Rothiemay: Queen Mary's Bridge

The Castle and Estate

Interior marble from the castle

*tirr'd - unroofed - e.g. the surface divots on the moss are tirr'd before cutting peat

Rothiemay Castle

Rothiemay or "Rath-may" means the fortress in the meadow.

No record of the early fortifications exists but W. Douglas Simpson has suggested that the location fits all the requirements for a Norman fortification, so it is likely that a wooden baillie stucture existed on the site before any stone tower was erected.

Historically, Rothiemay was made into a Barony with associated Church and Castle during the thirteenth century - the first mention comes in 1264 when it was recorded that the lands had been escheated to the Crown; it remained in royal hands until 1291.

Harding's Map of Scotland of about 1465 shows the "Castells of Strathbolgy, of Rothiemay and of Dony Doure (Dunideer)," which testifies to its importance.

In 1577 an English agent reported of "the Lord Saltoun and Rothiemay, by name Abernethy," that "his house called Saltoun beside Haddington stands in Lothian; but "his chief house and continual residence called Rothiemay is in the north, a palace, very fair."

Rothiemay Castle in 1767
Rothiemay Castle in 1767 (from SW)
Plan of castle
Plan of castle
The word "palace" in old Scottish usage signifies a house built with a hall or courtyard plan; so it appears that by this time the barmkin wall, which will have adjoined or enclosed the ancient tower, had been in part  at least absorbed by domestic buildings erected against it. Tompkin's painting of 1767 shows a separate tower on the NW corner apparently connected by a low wall, to the SW gable of the main building.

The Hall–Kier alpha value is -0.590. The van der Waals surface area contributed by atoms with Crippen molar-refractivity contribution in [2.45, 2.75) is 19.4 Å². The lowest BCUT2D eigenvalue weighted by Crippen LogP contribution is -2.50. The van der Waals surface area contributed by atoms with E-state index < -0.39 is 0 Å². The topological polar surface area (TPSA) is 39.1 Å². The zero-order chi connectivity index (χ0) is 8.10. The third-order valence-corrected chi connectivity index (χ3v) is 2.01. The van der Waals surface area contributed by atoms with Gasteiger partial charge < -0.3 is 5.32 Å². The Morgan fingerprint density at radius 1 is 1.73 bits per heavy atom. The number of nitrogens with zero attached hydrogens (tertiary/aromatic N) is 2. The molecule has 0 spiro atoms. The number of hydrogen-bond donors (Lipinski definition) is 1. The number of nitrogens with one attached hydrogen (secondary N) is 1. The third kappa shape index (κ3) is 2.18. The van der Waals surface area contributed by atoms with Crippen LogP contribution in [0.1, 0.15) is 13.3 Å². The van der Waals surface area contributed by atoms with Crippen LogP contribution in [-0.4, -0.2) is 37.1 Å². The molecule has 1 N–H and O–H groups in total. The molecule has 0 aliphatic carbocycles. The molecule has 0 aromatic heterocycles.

In 1780 Lord Fife's agent reported that a storm of wind had "tirr'd" the old tower and "great part  of the south side." Extensive rebuilding work in the Scottish Classical Style was carried out in 1788 by the 2nd Earl of Fife to make a modern mansion house.

In 1795 the Earl himself visited, and finding it in sorry disrepair, announced his intention of "pulling down the old side as the roof in some parts is fallen in," and making the rest of the building "watter tight." The old  Statistical Account of the parish, published only two years later, records that "the most ancient part of the house, which was fast going to ruin, his lordship has "lately taken down, and has repaired and furnished the rest in a mannner which does honour to his taste."

The walls of the oldest part of the castle formed an L-shape, facing south and east, and these walls were constructed of enormous field boulders built in places almost 2.4m. thick. Within these walls the ceilings were low and stone vaulted on the ground floor, and formed the kitchen, cellar and servants' quarters. Signs of subterranean building extending from the SE corner of the kitchen, suggested that a passageway of some kind may have existed from there some way underground.

Above the kitchen and servants' rooms, extending the whole length of the eastern side, was the Baronial Hall, measuring 19.3m. by 6.2m.; at the top or northern end of the hall was one of the massive cross-walls (about 1.37m. thick) which divided the main room from the Solar, later known as Queen Mary's Room, measuring 6.7m. by 6.2m. The whole of the original east wing measured 22.9m. by 6.2m.

Rothiemay Castle
Rothiemay Castle in the 20th Century (from NW)

Further important alterations and additions were made by Major Tayler, who was granted a lease of Rothiemay House in 1809, when his wife's father became the third Lord Fife. In the 19th century the main hall was divided up and a thin partition was put up in order to form the Drawing Room and Dining Room.

In 1901 Col. Forbes added the tall porch tower in the Scottish Baronial Style.

The castle was completely demolished in 1964.